Indestructible Muscle - Indestructible Muscle
Title: Indestructible Muscle - Indestructible Muscle
Keywords: Spartan Race, crossfit, obstacle race, vegan, vegetarian, paleo, running, runner, diet, nutrition, endurance, mudder, movnat, tabata sprints, tabata intervals, tabata, convict conditioning, body weig...
Description: Indestructible Muscle - Indestructible Muscle Indestructible Muscle Indestructible Muscle About Greens and Protein Do strength-training workouts that target the same muscle groups at least 48 hours ap is ranked 11989149 in the world (amongst the 40 million domains). A low-numbered rank means that this website gets lots of visitors. This site is relatively popular among users in the united states. It gets 50% of its traffic from the united states .This site is estimated to be worth $9,704. This site has a low Pagerank(0/10). It has 1 backlinks. has 43% seo score. Information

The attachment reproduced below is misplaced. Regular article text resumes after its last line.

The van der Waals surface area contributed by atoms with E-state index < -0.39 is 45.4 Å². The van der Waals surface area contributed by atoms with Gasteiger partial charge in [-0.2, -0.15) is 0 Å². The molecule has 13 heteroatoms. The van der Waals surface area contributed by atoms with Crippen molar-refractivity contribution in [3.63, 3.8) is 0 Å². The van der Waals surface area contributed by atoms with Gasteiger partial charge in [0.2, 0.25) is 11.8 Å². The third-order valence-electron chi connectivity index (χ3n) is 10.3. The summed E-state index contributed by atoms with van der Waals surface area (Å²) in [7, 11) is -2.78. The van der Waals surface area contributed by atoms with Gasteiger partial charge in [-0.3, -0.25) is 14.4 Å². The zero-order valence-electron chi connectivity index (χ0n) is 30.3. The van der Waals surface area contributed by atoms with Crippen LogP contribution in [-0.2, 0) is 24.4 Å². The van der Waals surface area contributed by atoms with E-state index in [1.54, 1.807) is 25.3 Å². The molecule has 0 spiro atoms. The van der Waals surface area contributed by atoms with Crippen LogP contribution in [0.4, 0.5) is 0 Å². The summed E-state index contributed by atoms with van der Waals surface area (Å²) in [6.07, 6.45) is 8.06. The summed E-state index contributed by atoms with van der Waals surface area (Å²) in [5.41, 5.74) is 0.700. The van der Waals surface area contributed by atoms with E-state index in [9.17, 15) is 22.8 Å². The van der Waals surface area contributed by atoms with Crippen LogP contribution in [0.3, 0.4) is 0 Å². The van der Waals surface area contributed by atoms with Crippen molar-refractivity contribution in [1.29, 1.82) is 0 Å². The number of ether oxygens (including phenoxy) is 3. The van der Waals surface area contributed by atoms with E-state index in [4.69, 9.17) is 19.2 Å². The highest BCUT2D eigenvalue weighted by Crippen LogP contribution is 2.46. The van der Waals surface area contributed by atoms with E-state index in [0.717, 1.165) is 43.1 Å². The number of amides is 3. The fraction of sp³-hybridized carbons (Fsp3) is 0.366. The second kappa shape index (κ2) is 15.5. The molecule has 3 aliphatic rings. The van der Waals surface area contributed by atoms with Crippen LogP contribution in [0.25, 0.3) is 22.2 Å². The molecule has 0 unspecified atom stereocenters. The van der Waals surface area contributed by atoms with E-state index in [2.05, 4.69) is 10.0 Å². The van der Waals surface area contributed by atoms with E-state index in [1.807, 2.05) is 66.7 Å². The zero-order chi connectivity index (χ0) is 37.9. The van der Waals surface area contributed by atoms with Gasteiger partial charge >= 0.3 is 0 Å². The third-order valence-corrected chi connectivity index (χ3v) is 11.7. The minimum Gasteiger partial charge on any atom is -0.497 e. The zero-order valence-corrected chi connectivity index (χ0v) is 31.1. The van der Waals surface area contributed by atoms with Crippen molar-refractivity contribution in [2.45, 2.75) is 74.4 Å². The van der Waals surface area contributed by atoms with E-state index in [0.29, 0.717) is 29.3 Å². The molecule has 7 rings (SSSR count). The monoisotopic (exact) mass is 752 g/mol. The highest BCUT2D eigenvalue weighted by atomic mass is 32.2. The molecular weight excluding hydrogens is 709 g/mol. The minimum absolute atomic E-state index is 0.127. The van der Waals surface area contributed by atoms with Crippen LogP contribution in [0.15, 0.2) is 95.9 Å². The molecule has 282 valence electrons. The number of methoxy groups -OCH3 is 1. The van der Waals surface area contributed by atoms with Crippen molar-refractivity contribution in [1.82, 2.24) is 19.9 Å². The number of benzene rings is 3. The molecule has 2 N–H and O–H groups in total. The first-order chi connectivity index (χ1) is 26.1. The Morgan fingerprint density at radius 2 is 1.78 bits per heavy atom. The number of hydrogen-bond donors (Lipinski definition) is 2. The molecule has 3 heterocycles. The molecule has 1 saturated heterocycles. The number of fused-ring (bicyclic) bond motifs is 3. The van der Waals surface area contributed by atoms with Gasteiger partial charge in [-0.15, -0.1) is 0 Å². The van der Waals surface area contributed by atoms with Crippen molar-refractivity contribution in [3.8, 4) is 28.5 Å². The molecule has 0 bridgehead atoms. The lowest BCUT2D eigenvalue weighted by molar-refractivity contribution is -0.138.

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Indestructible Muscle - Indestructible Muscle Indestructible Muscle Indestructible Muscle About Greens and Protein Do strength-training workouts that target the same muscle groups at least 48 hours apart 8/18/2015 0 Comments Strength Strategies Use Large, Multijoint Exercises Strength-training experts and triathlon coaches always seem to highlight the injury-preventive and performance importance of tending to small, supportive muscles that are notoriously weak in endurance athletes, such as the rotator cuff, the gluteus medius, the small muscles along the shoulder blades, and the abdominal, hip, and low-back region, or core(15). These are certainly weak areas that shouldn’t be neglected, but for the average time-crunched endurance athlete, it simply doesn’t make sense to spend several hours a week doing isolation exercises for these tiny, supportive muscles. You’ll maximize your gym time by doing large, multijoint movements that incorporate the rotator cuff but also use many other major muscles, thus training coordination, motor-unit recruitment, and muscle strength(18) while strengthening the rotator cuff. Two examples would be barbell or dumbbell overhead presses and body-weight or assisted pull-ups, both of which involve multiple large muscles and full upper-body coordination but also incorporate the smaller, stabilizing muscles of the rotator cuff. Other examples of good full-body or multijoint movements include squats, cleans, and dead lifts. A video I created at demonstrates four key moves that incorporate multiple joints. Periodize In the same way that you shouldn’t do the same swim, bike, and run workouts all year, you’ll experience burnout and decreased performance if you use the same strength-training volume and intensity and the same sets, weight, and repetitions all year. So just as you should adjust your swimming, cycling, and running routine throughout the year, you should do the same with your weight-training routine. For example, if you decrease sets, increase power, and incorporate more explosiveness as your high-priority races draw near, your strength-trained muscles will be at peak performance on race day. Do strength-training workouts that target the same muscle groups at least forty-eight hours apart(12). Muscles take at least that long to recover, so if, for example, one session includes barbell squats and the next one dumbbell lunges, both of which exercises train similar muscle groups, space these sessions out by at least forty-eight hours. You can, however, do strength training for different muscle groups on consecutive days. Beyond Training: Mastering Endurance, Health & Life 0 Comments Just like any other skill, the skill of strength can be practiced. 8/1/2015 0 Comments Just like any other skill, the skill of strength can be practiced. For example, take the pull-up—a fantastic movement for improving posture in cyclists and runners and shoulder alignment in swimmers. I can do twenty-five perfect body-weight pull-ups without an incredible amount of effort. But I rarely, if ever, do pull-ups during a workout. Instead, I had a pull-up bar installed in my office doorway, and every time I walk under that bar, I do three to five pull-ups. With perfect form. I’m not training to failure, and I’m not beating up my shoulders with excessive repetitions. I’m simply doing an extremely submaximal number of pull-ups (and yes, I started with just one). So I grease the groove daily with pull-ups, and by the end of the day, I’ll usually have performed thirty to fifty. This concept works because performing a movement frequently causes your neuromuscular system to become better at allowing your body, your nerves, and your muscles to work in sync to perform that movement more efficiently, and over time the movement becomes more natural and more economical to perform. When that happens, you’re able to maintain better form and do more repetitions. I use a similar strategy throughout the day with: Jumping jacks Short sprints to the mailbox, chasing my kids on their bicycles, or running into the store from the parking lot Push-ups Lunging hip flexor stretches Lifting a heavy weight in the garage Flipping a tire in a field near my house Doing short, intense commutes on my mountain bike to the grocery store, gym, bank, and the like Standing as much as possible (which you already learned about) Occasionally balancing on curbs, on fences, or on one foot while I’m preparing meals, brushing my teeth, and so on. By the end of the day, you’ll discover that you’ve actually been engaged in low-level, endurance-building physical activity throughout the entire day, without actually stepping foot into a gym or performing a structured workout. Beyond Training: Mastering Endurance, Health & Life Join Our Mailing List and Get a Free Ebook on Fitness Subscribe to our mailing list 0 Comments How to run properly to minimize foot injury 7/29/2015 0 Comments The foot is an intricate shock-absorbing system. In addition to having numerous bones, your foot has a series of ligaments (which attach bone to bone), tendons (which attach bone to muscle), and muscles and that give the foot a natural arch. This arch acts just like the leaf spring of a car in that it helps absorb the pressure of your body as you make contact with the ground. However, unlike the suspension of a wheeled vehicle, which centers the arch of the leaf spring directly under the car’s axle, the leg (tibia and fibula) is positioned directly over your heel, which displaces the load. This anatomical design allows us to distribute our weight on any point of the foot, depending on where we put it during contact. In other words, we can land on the heel, on the heel and ball of the foot, or on the ball of the foot. As will become clear, in order to use your arch as it was designed, you have to land on the ball of the foot every time you strike the ground. Besides absorbing the shock of your body weight, which can be up to two or three times greater upon impact, landing on the ball of the foot engages the muscular-tendon elastic system, which reduces impact and energy expenditure. In a nutshell, this tightly bound system of bone, ligament, tendon, tissue, joint, and muscle is your body’s suspension system. If you land with your heel or with a flat foot, you don’t take advantage of your body’s shock-absorbing system (arch), which is a formula for injury. This is analogous of driving a car with no suspension in that it affects the speed and efficiency of travel, as well as places unwanted wear and tear on the engine and supporting parts. To maximize the muscle, tendon, and ligament elasticity in your foot, you want to plant the pad of your foot on the ground—otherwise referred to as a ball-of-the-foot landing—so that your arch can absorb the shock of your body hitting the ground. However, just because you land on the ball of your foot, it doesn’t mean that you take the rest of your foot out of the equation. Athletes implementing proper running mechanics will often make the mistake of keeping their heel off the ground with a rigid ankle as they run, regardless of speed. If you’re running a mile or longer, this can literally destroy your calves, ankles, and feet. Staying on the balls of your feet is necessary only when sprinting a short distance or running up a steep hill. In all other circumstances, your foot should be relaxed and your heel should touch the ground for a fraction of a second before you transition back on to the ball of your foot to shift supports. This “heel kiss” reduces the eccentric load placed on your calf muscles, Achilles tendons, and ankles during the striking phase of the run, which minimizes the injuries associated with a ball-of-the-foot landing. If you have faulty mechanics or your body is not strong enough to handle the new technique, you’re asking for trouble. So give your feet time to get stronger, and give your body time to adapt to the new movement patterns before you enter them in a race. Although modern shoes cause faulty mechanics, such as pushing off the ground and heel striking, they still serve a very important purpose. They protect the bottoms of the feet from glass, jagged rocks, other sharp objects, and the unforgiving surface that asphalt presents. Unless you have ginormous calluses on the bottoms of your feet from years of barefoot running, I suggest that you wear shoes when you run. It’s important that you choose a shoe that protects your feet but doesn’t try to overcompensate with excess padding or support. A minimalist zero-differential shoe with a flat sole is your best bet. Power Speed ENDURANCE: A Skill-Based Approach to Endurance Training 0 Comments Your Mental Toughness is a Choice. 7/19/2015 0 Comments Put this into action,” Musashi says of his teachings. “Surpass today what you were yesterday.” Mental toughness is a choice. First you must choose to control your mind and turn it toward success, and then the skills for mental toughness can be honed. Stress kills mental toughness, so it must be understood, harnessed, and directed into a positive force. Breathing and concentration are the best-kept secrets for establishing the conditions for mental toughness. A simple drill I use and call Box Breathing utilizes both and will change your life if you use it daily. Most of what we consider mental toughness is actually emotional resiliency. Learn to be emotionally resilient, and you will be mentally tough. You will be able to create exactly what you desire and avoid what you need to. You are writing the script of your own masterpiece…your life. Note that your entire life is made up of thousands of very small choices made every day. We tend to focus on the few big choices when we look forward or reflect on our life experience. However, isn't it true that the big choices, the life-altering ones, are available only as a result of the sum total of all the small choices you made up to that point? Stress and success are defined by choice, and it is the small choices, not the big ones, that make the difference between good and excellent. Box Breathing Before your training session, perform the box breathing exercise for 5 minutes. This will ground you, clear any baggage from your mind, and energize you for the work ahead. As you begin your session, put your attention back on your breathing pattern. Lengthen and deepen your breathing. Your mind will remain focused and you will relax into the pain as it enters your conscious awareness, which won’t take long! During the entire session keep your breathing deep and diaphragmatic, even when winded. Try to press air deep into your lungs at the end of each inhale by pressing your belly out. In through your nose and out through your nose. You can exhale through the mouth if you need to speed up the rate of respiration. When conducting low-intensity work (when your heart rate is not above 50 percent max effort) add a short hold at the top of your breathing pattern. Times to do this include long- and slow-distance endurance, or short but low-intensity stamina work. During high-intensity training, such as sprints or a timed interval workout, try not to inhale through your mouth. If you feel you aren’t getting enough air, use your mouth to take a few extra gulps of air and then go back to nostril breathing. Unlike breathing through your mouth, breathing through your nose stimulates the arousal control response. It cleanses and warms the air and also allows deeper, more penetrating breaths into your diaphragm. When you reach an interval or a stop point in a session, come back to your deep, rhythmic breathing and seek to completely relax your mind and body. Maintain total present moment awareness on your breathing. Breathe into the next set. Regulate rest periods during interval training with a predetermined number of deep breaths. For instance, if you’re doing 100 kettlebell swings, and your goal is to break at 20 reps, when you set the kettlebell down, commit to 5 deep breaths. As you breathe, bring total relaxation awareness into your body. Turn your attention inward, not worrying about anyone else, and just visualize slowing your heart rate and regulating your systems. Five breath cycles isn’t a long time, but it activates your recovery mechanisms and deepens your presence. In presence you’ll find more power and peace of mind in the midst of the pain and pressure. Over time you’ll learn how to recover rapidly by maintaining a meditative focus on your breath, completely relaxing your body and literally willing it to recover." Unbeatable Mind: Forge Resiliency and Mental Toughness to Succeed at an Elite Level (Third Edition) 0 Comments How can you take advantage of the power of music to enhance your endurance training? 5/25/2015 0 Comments How can you take advantage of the power of music to enhance your endurance training? 1. Do music intervals. Being the technogeek that I am, I often load free Tiesto or Planet Perfecto podcasts onto my MP3 player. These hour-long recordings have about four to seven minutes per track. I’ll then do intervals that alternate hard to easy from one song to the next, or even play a song during my hard interval and then switch to a podcast or silence during my recovery. I’m not a fan of carrying much electromagnetic pollution (which you’ll learn about later) while I’m exercising, so I use the very small iPod shuffle and occasionally a SwiMP3 player for interval sets in the pool. 2. Use music sparingly. The tricky thing about music is that, just like caffeine, you can become desensitized to it if you use it too much to get motivated. For this reason, I don’t recommend training with music all the time. For example, you can grab a podcast and listen to it for most of your workout, and then, when the going gets tough or during the last few minutes of the workout, play your music and finish up with a hard effort. 3. Use music for the warm-up. Imagine that you’re driving home from work and you know you’re supposed to hit the gym or hop on the bike. But sitting down on the couch with a glass of wine seems so much more appealing. Try this: Turn on your favorite motivational workout music and then pump up the volume. This can create just enough of a psychological and physiological effect to make you head for the gym! Beyond Training: Mastering Endurance, Health & Life 0 Comments How can you utilize isometric or superslow fitness protocols in your endurance training? 5/17/2015 0 Comments How can you utilize isometric or superslow fitness protocols in your endurance training? Do a weekly resistance-training session in which you incorporate at least one move or a series of moves performed very slowly. One short but highly effective strength-and-cardio session that I have many of my athletes do can easily be performed using weight machines, body weight, free weights, or a suspension trainer. Simply do one set of each of the following: Upper-body pushing exercise (i.e., push-up, machine chest press, etc.), 5 to 10 reps of ten seconds up, ten seconds down Upper-body pulling exercise (i.e., pull-up, seated row, etc.), 5 to 10 reps of ten seconds up, ten seconds down Lower-body pushing exercise (i.e., leg press, squat, etc.), 5 to 10 reps of ten seconds up, ten seconds down Lower-body pulling exercise (i.e., dead lift, leg curl, etc.), 5 to 10 reps of ten seconds up, ten seconds down This routine is adapted from the twelve-minute routine in Doug McGuff’s book Body by Science. Do an isometrics routine one to four times a month. Simply hold any or all of the following positions for two to seven minutes, depending on your level of fitness: Push-up Pull-up Dip Lunge Wall squat Standing hamstring. Incorporate isometric holds throughout your day. For example, twice a week after I finish playing tennis, I do a four-minute lunge hold for each leg followed by a four-minute wall squat in the sauna. And twice a week in my office doorway, I do a five-minute doorway push-up. Later in this chapter, you’ll learn how this fits into the concept of “greasing the groove. Or you can do isometrics as part of your current weight-training routine. For example, before doing a set of barbell squats, you can do a two- to five-minute isometric wall squat hold. This can have what is called a “potentiating effect.” The exercise scientist Dr. Yuri Verkhoshansky has stated that this potentiation effect can cause an isometric exercise such as a squat hold to increase the force of a similar exercise you do after the hold (such as a barbell or dumbbell squat) by up to 20 percent! Beyond Training: Mastering Endurance, Health & Life 0 Comments You can use cold water to change your metabolism and lose weight. 5/10/2015 0 Comments Cold Thermogenesis (Cold Therapy) You can use cold water to change your metabolism and lose weight. I first discovered cold thermogenesis (CT) through Ray Cronise, a NASA materials engineer who appeared on my podcast along with Tim Ferriss, author of the New York Times bestseller The 4-Hour Body, in the episode “How to Manipulate Your Body’s Temperature to Burn More Fat. In short, a multitude of performance benefits are derived from frequent exposure to cold temperatures, cold-water immersion, cold showers, cold-hot-contrast showers, and the use of body-cooling gear, such as the vest from or compression gear from the company 110% Play Harder, including: BAT (Brown adipose tissue) Activation Brown adipose tissue, or BAT, is found primarily around your collarbones, sternum, neck, and upper back. It is a unique kind of fat that can generate heat by burning the regular white fat (adipose tissue) found on your stomach, butt, hips, and legs(42). In most cases, you’d need to exercise or engage in calorie restriction to first burn glucose (blood sugar) and then glycogen (stored liver and muscle sugar) before finally beginning to utilize fat as fuel. But BAT can immediately and directly burn calories (including calories from fat) to generate heat(14) Enhanced Immune System CT enhances the immune system, primarily by increasing levels of immune system cells that help fight disease and infection(33). Increased Cell Longevity Perhaps you’ve heard that worms, fruit flies, and mice live longer when exposed to calorie restriction(31), or that regular fasting may help extend life span. It is hypothesized that this is a result of downregulation of the mTOR pathway(21), which can also bring about cell autophagy. This is basically how your body cleans out metabolic “junk” within the cells—and it’s the method that may allow cells to live longer and healthier lives. Endothelial Nitric Oxide Upregulation Endothelial nitric oxide is found in the lining of blood vessels. Nitric oxide aids in tissue recovery and regeneration(40), enhances blood flow, dissolves plaque, and dilates blood vessels, resulting in enhanced cardiovascular efficiency and blood delivery to tissue, which is very convenient for improving endurance performance. An inadequate endothelial nitric oxide system and subsequent poor blood flow can rob the muscles and brain of blood, oxygen, and nutrients(33). So both physical and mental function can be enhanced when nitric oxide is upregulated. Poor blood flow to the digestive tract is one cause of leaky gut and poor gut function, while high levels of nitric oxide can improve gut function. Two protocols can significantly elevate endothelial nitric oxide: exercise(30) and CT. Higher Metabolism and Lower Blood Sugar CT can cause blood glucose to be burned rapidly as fuel to assist in heating your body or stored in muscles to enhance recovery or performance—before that blood sugar can potentially be converted into fat by the liver(37). So while I’m not trying to give you an excuse to cheat on your diet and then use CT, it can come in handy should you slip up and eat too much ice cream (or too many sweet potatoes) How to Use Cold Therapy Ready to start shivering? Here are some practical ways to begin implementing cold thermogenesis: Keep your home relatively cool (60 to 65°F)(28). While working at your computer or watching television, wear a Cool Fat Burner vest or compression gear that combines pressure and ice. Take a five-minute cold shower every morning, or alternate twenty seconds of cold water with ten seconds of hot water. Immerse your body in an ice bath or a cold lake or river for five to twenty minutes once or twice a week. When possible, swim in cold water. When the boiler at my local YMCA broke last year and I was stuck swimming in 55°F water for two weeks, I could eat practically anything in sight for the duration and was still losing fat at an unprecedented rate. Beyond Training: Mastering Endurance, Health & Life 0 Comments What exactly is Overspeed physical training? 5/4/2015 0 Comments Overspeed training is, exactly as it sounds, the practice of training your limbs to turn over at a speed beyond what feels comfortable or natural. Just envision the Road Runner from the old Looney Tunes cartoons. Before getting into the how-tos of overspeed training, it’s important to understand that by spinning your legs extremely fast on a bicycle, or running at an insanely high turnover, or swimming windmill-style, you’re not necessarily replicating what you will do in a race. But here’s why overspeed training works: It is an effective way to recruit new muscle tissue, specifically by engaging more muscle motor units than by training at lower speeds. This is called a “neural adaptation,” and you can consider it a form of training for your nervous system(3). Through overspeed training, not only do your neurons literally learn how to fire faster and control your muscles more efficiently at higher speeds, but you also develop more powerful and quick muscle fiber contractions, which comes in handy for hard surges during a race or a tough workout. Contrary to popular belief, you do not need fancy equipment for overspeed training. While there are antigravity treadmills that use differential air pressure to reduce your body weight to as low as 20 percent, and extremely fast treadmill belts with a harness that literally hangs you from the ceiling while you’re running, you don’t need these fancy machines. They certainly do allow for “extreme” assisted overspeed training in an underweighted or low-gravity environment, but you don’t need to spend what a small automobile costs on a new treadmill. Instead, here are some effective overspeed workouts you can easily do with equipment you probably already have, or at least with relatively inexpensive training gear. Downhill overspeed running: Find a dry, nonbumpy area of grass where you can sprint about forty or fifty feet down a slope and then another forty or fifty feet once you reach the flat (to allow for the continuation of the overspeed effect without the assistance of gravity). Research indicates that a downhill grade of about 5 percent is ideal, but you don’t need to go to the golf course with surveying equipment to find the best slope. Just run down a relatively steep hill that isn’t so steep that you fall on your face. If you really want to get fancy with overspeed running, you can grab a partner (or a pole) and an overspeed bungee for your repeats. The overspeed bungee actually pulls you along as you run, forcing you to turn over your feet very quickly. Follow the links on the resource web page at the end of this chapter to see how to use these types of devices. Overspeed cycling efforts: A downhill slope or an indoor trainer works best for these efforts, although you can also do them on the flats. After a good warm-up, choose the gear with the least resistance that allows you to pedal extremely fast without bouncing in the saddle. Spin at the fastest possible cadence (preferably higher than 120 rpm) for a maximum thirty seconds, and then recover completely before doing the next set, completing five to ten sets total. Assisted swimming: For this workout, you need swim stretch cords. In a pinch, I’ve used a good set of fins to allow me to swim faster, but you’ll get better results with less muscular and cardiovascular fatigue by using stretch cords. With the stretch cords attached to your waist, swim as far away from the wall as possible, then turn and let the cords pull you back as you swim, which will be much faster than if you were unassisted. If you do this correctly, you’re going to find that your stroke turnover rate is incredibly difficult to maintain. You can add this kind of training to the beginning or end of one of your weekly swim sets. Be aware that overspeed running can create significant eccentric muscular damage, caused by your brain attempting to “slow you down” just slightly with each step. The ensuing soreness can be pretty uncomfortable the day or two after an overspeed workout. To minimize this soreness, introduce overspeed training into your program only after you’ve got a solid six to eight weeks of weight training and plyometric training under your belt. Although swimming and cycling overspeed training don’t cause significant muscle-tissue damage, your neuromuscular system does need plenty of time to recover and regenerate, so I don’t recommend doing overspeed sessions more than once a week. Beyond Training: Mastering Endurance, Health & Life 0 Comments How to do High Intensity Interval Training the right way 4/26/2015 0 Comments How to Do HIIT the Right Way A sample week of training should be designed around one medium-to-long aerobic session per week for swimming, cycling, and running. Each of these sessions should be devoted to lots of time spent in zone 2, with focused zone 3, race-pace intervals. For an Ironman, this could be a two- to three-hour focused interval training session on the bike, a sixty- to ninety-minute high-quality run, and a forty-five- to sixty-minute swim that incorporates 400-meter to 1,000-meter intervals. Here’s the key to the ancestral-athlete approach: The remainder of your aerobic training should be accomplished simply by staying active throughout the day. Later in this book you’ll learn about “biohacks” that allow you to incorporate this concept more easily into your everyday life, but here are some examples: Stand and walk as much as possible. (I stand six to eight hours a day while working and often conduct phone calls and consults while walking.) Never sit for longer than an hour without standing and doing fifty to a hundred jumping jacks, five doorway pull-ups, twenty push-ups or squats, or some other calisthenic movement. Spend as much time as possible outdoors in the fresh air, experiencing both hot and cold temperature fluctuations, without taking your phone and other electronic devices with you. Lift something heavy every day. (I usually flip a tire a few times or load up a barbell in the garage.) Commute whenever possible on a mountain bike or by foot, or even by new modes of movement, such as Parkour, MovNat, or fitness exploring. Begin every day with a cold shower to spark the metabolism, followed by deep breathing and stretching. Learn how to breathe, stand, and move properly so that your aerobic metabolism stays elevated throughout the day. Once you program your main aerobic sessions into your week on the days that create the least stress for you (typically on the weekend for the average athlete) and naturally work light physical activity into your life, you can then inject brief bouts of high-quality intense workouts and structured weight-training sessions throughout the week—but only if you feel completely rested and able to do them with perfect form. Using these concepts, an Ironman training week would look like this: Monday: 30 minutes easy bicycling skills and drills; 20 minutes easy swim drills Tuesday: 20 minutes heavy barbell lifts; 30 minutes run HIIT workout Wednesday: 30 minutes bicycling HIIT workout; 30 minutes swim HIIT workout Thursday: 20 minutes heavy barbell lifts; 30 minutes easy run drills Friday: 60 minutes injury prevention (e.g., training weak links of your specific body) and core training, yoga, or an easy swim Saturday: 2.5 hours of 20 minutes on, 5 minutes off cycling intervals at race pace; 3 × 1,000-meter swim at race pace Sunday: 60 to 90 minutes of 9 minutes on, 3 minutes off running intervals at race pace. Beyond Training: Mastering Endurance, Health & Life 0 Comments The best endurance athletes are performing only 20 % of the time at a high intensity 4/19/2015 0 Comments When you look at the training protocols of most elite endurance athletes, who typically perform ten to twelve workouts over fifteen to thirty hours a week, a distinct pattern emerges. Specifically, they spend about 80 percent of their training time below and about 20 percent above their lactate threshold (aka zone 4). This 80/20 pattern is so prevalent that exercise science has a special term to describe it: polarized training. When you look at endurance athletes—from world-champion rowers to professional marathoners to elite cyclists and triathletes—nearly all the top athletes use a polarized-training protocol: a large amount of time spent at relatively easy aerobic intensities with occasional extremely hard bursts at a high intensity. These athletes spend very, very little time in the black-hole region, in which you’re training above an easy, aerobic pace but below any pace that becomes extremely uncomfortable. You may already know this 80/20 concept as the “Pareto principle,” which states that, for many events, approximately 80 percent of the effects come from 20 percent of the causes. For example, one study(14) quantified the training-intensity distribution of professional swimmers over an entire season and found that about 77 percent of their swimming over the season was done at a purely aerobic intensity. Another study(3) investigated marathoners and found that during the twelve weeks leading up to the Olympic marathon trials, these athletes ran 78 percent of their miles below marathon speed, only 4 percent at marathon race pace, and 18 percent above lactate threshold. And what about those Kenyan marathoners I alluded to? Another study found that elite male and female Kenyan runners do about 85 percent of their weekly volume completely below lactate threshold. The evidence goes on and on. So the takeaway so far is this: Across a wide variety of endurance sports, studies have shown that the best endurance athletes are naturally performing about 80 percent of their training volume at a low intensity and only about 20 percent at a high intensity(15), either through selectively choosing the proper intensities or being coached to do so. And those high-intensity efforts are very, very high—with relatively little time spent in the no-man’s-land training zones in which most recreational athletes train. Before we delve into how to build endurance without training for dozens of hours each week, you need to understand how your body builds endurance and what the primary determinants of cardiovascular and endurance performance actually are. Your cardiovascular performance is based on three primary variables: 1. Heart rate (how many times your heart beats per minute) 2. Stroke volume (the amount of blood pumped per heartbeat) 3. Heart contractility (the forcefulness of each contraction of your heart muscle). Beyond Training: Mastering Endurance, Health & Life 0 Comments < Whois